It is not widely known in the herb industry that about 75% of the herbs in world commerce are still collected from wild sources. Although there has been considerable recent progress in development of small- and large-scale cultivation of medicinal and aromatic plants (MAPs), most of the medicinal plants sold in this region—except for the obvious native American plants, e.g. black cohosh, echinacea, saw palmetto—are sourced from overseas. This is due to several factors, including providing a more reliable and steady source of such agricultural products, as well as reducing pressure on wild North American populations. Also, many MAPs are tropical and/or subtropical and simply will not grow in North America.
Another compelling reason for such imports is economic: MAPs tend to be collected and/ or grown in countries where the significantly lower pay scale tends to maintain a downward pressure on their prices. In this issue, we present an in-depth article on the growing Fair Trade movement, which has gained significant ground in the past decade as more consumers and companies supplying agricultural products (e.g., coffee, tea, chocolate, and selected MAPs) have become sensitive to the ethical imperative to ensure that collectors, field workers, processing plant workers, and others in developing countries receive fair, reasonable, and economically and socially sustainable financial compensation for their labor.
At a friend’s wedding about 25 years ago, I met a man who was in the produce industry. He aggressively scoffed at the idea that organically grown fruits and vegetables would ever become mainstream fare, due to a lack of adequate scale keeping their prices too high for most consumers. The organic food movement is now mainstream—even Wal-Mart sells organically produced foods—and has experienced major annual growth, outpacing increases in conventional foods. Today the scoffer’s company sells ample organic produce, and, if I were to re-engage him in our quarter-century-old conversation, he would obviously have to eat his words, though I would prefer that he eat organic produce.
I wonder what fate awaits the Fair Trade movement. Will this be the domain of, say, a vocal 5% of consumers, those who are referred to as socially and environmentally conscious? Or, will Fair Trade, like the organic food movement before it—and perhaps the current “locavore” food movement— become one of the next major trends? We suspect it might, and hence, we’ve dedicated a significant number of pages to provide a view into its emergence.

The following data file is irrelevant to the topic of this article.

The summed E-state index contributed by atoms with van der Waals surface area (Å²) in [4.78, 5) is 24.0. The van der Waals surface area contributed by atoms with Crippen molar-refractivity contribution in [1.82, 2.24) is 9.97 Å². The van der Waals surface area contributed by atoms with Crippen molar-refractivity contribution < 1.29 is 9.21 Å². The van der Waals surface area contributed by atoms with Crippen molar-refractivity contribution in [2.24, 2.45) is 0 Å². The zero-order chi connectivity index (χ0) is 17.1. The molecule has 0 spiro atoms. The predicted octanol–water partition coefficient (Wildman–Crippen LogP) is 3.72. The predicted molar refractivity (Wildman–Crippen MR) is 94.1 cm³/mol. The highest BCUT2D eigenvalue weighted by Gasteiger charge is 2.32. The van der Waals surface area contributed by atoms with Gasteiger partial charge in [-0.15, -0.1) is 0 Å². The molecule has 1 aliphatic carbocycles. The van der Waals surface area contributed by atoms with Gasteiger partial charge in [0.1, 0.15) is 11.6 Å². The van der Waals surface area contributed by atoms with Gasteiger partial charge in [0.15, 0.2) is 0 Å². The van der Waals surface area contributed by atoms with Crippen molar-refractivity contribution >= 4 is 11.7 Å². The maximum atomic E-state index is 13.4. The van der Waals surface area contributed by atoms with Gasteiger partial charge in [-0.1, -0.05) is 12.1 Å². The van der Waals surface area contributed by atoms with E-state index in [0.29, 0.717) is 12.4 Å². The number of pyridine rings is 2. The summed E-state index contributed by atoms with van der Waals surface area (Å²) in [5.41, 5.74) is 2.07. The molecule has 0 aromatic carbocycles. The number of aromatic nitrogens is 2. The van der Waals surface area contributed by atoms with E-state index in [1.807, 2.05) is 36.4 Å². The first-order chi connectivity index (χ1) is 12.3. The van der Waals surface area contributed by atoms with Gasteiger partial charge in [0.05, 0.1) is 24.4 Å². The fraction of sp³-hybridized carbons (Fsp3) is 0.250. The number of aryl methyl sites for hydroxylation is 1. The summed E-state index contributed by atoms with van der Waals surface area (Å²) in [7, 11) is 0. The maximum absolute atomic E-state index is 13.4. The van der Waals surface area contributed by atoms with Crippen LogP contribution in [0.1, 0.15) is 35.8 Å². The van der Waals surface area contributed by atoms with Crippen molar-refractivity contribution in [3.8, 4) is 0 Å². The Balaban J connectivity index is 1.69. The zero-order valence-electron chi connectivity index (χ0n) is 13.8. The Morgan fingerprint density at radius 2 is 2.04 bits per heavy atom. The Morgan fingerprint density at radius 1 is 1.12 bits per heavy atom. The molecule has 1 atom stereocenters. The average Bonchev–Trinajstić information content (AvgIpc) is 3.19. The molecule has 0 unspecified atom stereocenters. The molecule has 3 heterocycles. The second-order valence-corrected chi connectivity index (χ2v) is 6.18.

Our good friend and ABC Advisory Board member Josef Brinckmann (vice-president of research and development at Traditional Medicinals, a maker of pharmacopeial-grade medicinal teas), has teamed up with Kerry Hughes, an ethnobotanist, author, and Fair Trade consultant, to produce an article explaining the scope of service of various Fair Trade programs and why they believe they are necessary in today’s global economy.
This issue’s additional in-depth feature deals with a serious health concern of global proportions—the many bacteria that are growing resistant to conventional antibiotics and these medications’ increasing inability to prevent and treat such drug-resistant infections. As documented by numerous news reports and groups such as the World Health Organization, the spread of serious infections from bacteria like MRSA (methicillin-resistant Staphylococcus aureus) inside and outside of hospitals is creating a public health challenge of mounting concern to many health officials, physicians and nurses, hospital administrators, and policymakers around the world.
One promising prospect, however, might be found in various essential oils. Contributing writer Lindsay Stafford discusses this situation in an extensive article, explaining the potential role that various antimicrobial essential oils can play in killing drug-resistant bacteria and thus preventing and treating the serious diseases that they cause. While citing examples of highly promising in vitro and human research, as well as case reports of essential oils being used successfully in healthcare settings, the article also explains what must happen before essential oils could ever become standard items in hospital rooms.